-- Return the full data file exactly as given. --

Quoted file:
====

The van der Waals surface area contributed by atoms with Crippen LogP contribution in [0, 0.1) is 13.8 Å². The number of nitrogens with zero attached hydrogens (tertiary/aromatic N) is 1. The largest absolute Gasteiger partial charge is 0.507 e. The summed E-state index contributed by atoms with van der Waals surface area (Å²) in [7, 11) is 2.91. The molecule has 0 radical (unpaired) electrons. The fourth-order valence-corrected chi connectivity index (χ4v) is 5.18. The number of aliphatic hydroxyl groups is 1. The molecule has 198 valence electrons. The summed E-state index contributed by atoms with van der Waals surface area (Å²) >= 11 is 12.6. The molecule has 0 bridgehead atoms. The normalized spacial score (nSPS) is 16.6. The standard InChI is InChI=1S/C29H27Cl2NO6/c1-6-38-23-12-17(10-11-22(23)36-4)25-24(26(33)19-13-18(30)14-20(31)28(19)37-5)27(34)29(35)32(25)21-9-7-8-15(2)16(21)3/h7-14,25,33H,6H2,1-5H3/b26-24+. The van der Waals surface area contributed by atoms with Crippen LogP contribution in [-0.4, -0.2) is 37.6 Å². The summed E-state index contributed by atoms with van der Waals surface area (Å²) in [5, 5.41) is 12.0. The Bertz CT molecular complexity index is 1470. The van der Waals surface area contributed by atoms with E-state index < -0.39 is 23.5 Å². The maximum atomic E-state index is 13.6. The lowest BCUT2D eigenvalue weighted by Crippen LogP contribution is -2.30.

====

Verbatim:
The van der Waals surface area contributed by atoms with Crippen LogP contribution in [0, 0.1) is 13.8 Å². The number of nitrogens with zero attached hydrogens (tertiary/aromatic N) is 1. The largest absolute Gasteiger partial charge is 0.507 e. The summed E-state index contributed by atoms with van der Waals surface area (Å²) in [7, 11) is 2.91. The molecule has 0 radical (unpaired) electrons. The fourth-order valence-corrected chi connectivity index (χ4v) is 5.18. The number of aliphatic hydroxyl groups is 1. The molecule has 198 valence electrons. The summed E-state index contributed by atoms with van der Waals surface area (Å²) >= 11 is 12.6. The molecule has 0 bridgehead atoms. The normalized spacial score (nSPS) is 16.6. The standard InChI is InChI=1S/C29H27Cl2NO6/c1-6-38-23-12-17(10-11-22(23)36-4)25-24(26(33)19-13-18(30)14-20(31)28(19)37-5)27(34)29(35)32(25)21-9-7-8-15(2)16(21)3/h7-14,25,33H,6H2,1-5H3/b26-24+. The van der Waals surface area contributed by atoms with Crippen LogP contribution in [-0.4, -0.2) is 37.6 Å². The summed E-state index contributed by atoms with van der Waals surface area (Å²) in [5, 5.41) is 12.0. The Bertz CT molecular complexity index is 1470. The van der Waals surface area contributed by atoms with E-state index < -0.39 is 23.5 Å². The maximum atomic E-state index is 13.6. The lowest BCUT2D eigenvalue weighted by Crippen LogP contribution is -2.30.